We awoke early on Tuesday morning and I was a bit let down to find that it was overcast so that I couldn’t see Chimborazo. I remember back in orientation Dan coming back to Quito and saying he could see Chimborazo from his window and it was so big that it scared him. I read that the drive from Riobamba to Guaranda was also a beautiful drive for the views of the mountain, but so far hadn’t had a good view of it.
We went downstairs for breakfast and were entertained by the two young brothers in the family. Aged 9 and 10, I think we may have amused them just as much by being there. By the time they left for school it was starting to clear up, and though Chimborazo was still covered in clouds, Guaranda was becoming sunny and hot. By 7:30 Matt made his way to Dan’s house and we started the hike, which almost literally begins in his backyard.
Walking up a slight hill, we reached a clearing which then opened up into an enormous valley with giant hills great for hiking. What must have been 1000 feet below was a gentle river with fields along the way. We started down the hill, passing by some of the indigenous farmers along the way, stopping to say good morning. That’s one thing that is great about the countryside. Everyone stops to say hello, no matter who they are or if they know each other.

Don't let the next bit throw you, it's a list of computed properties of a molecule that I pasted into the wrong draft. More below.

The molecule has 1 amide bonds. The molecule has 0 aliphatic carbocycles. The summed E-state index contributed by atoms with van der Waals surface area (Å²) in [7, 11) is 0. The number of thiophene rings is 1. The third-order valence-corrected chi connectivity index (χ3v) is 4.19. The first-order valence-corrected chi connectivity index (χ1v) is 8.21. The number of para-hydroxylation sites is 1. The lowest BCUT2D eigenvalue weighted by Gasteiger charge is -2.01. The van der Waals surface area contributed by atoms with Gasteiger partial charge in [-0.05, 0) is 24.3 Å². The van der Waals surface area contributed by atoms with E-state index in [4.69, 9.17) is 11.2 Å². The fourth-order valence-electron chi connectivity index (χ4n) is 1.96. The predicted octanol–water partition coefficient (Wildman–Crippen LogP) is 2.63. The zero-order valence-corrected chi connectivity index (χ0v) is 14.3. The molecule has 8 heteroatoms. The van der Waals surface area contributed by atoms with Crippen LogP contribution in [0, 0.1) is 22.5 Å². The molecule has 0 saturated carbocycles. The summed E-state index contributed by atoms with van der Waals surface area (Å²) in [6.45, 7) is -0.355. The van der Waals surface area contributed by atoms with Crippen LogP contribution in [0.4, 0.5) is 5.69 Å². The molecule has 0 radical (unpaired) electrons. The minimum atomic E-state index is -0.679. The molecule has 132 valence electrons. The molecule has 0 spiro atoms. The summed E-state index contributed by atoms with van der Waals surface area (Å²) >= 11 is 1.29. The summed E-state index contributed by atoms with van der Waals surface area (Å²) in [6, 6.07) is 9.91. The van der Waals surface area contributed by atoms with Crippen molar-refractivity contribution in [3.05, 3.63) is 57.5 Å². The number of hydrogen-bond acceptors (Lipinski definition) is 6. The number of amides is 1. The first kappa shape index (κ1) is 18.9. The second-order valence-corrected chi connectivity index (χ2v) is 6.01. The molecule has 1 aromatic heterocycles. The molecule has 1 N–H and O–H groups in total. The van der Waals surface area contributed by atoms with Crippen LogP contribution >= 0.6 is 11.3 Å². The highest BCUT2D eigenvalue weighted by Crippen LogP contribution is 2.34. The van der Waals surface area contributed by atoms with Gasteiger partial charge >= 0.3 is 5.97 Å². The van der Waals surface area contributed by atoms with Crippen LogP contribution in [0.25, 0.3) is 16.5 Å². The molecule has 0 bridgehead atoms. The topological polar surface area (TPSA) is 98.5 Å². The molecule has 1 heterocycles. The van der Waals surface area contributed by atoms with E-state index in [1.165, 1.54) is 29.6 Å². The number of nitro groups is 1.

It was tough on the quadriceps getting down to the river, but Dan told me I’d be wishing I was going down once we start going up. He was right. After only a short time hiking up I was getting winded and sweating. I’ve been living at altitude for three months, but just like it would back on the coast, once you start doing exercise, it’s tough on the lungs. The only problem is that here, higher up, when you breath heavily and suck wind, there’s just not enough oxygen to get into your lungs. So you huff and huff but there’s not much there to puff.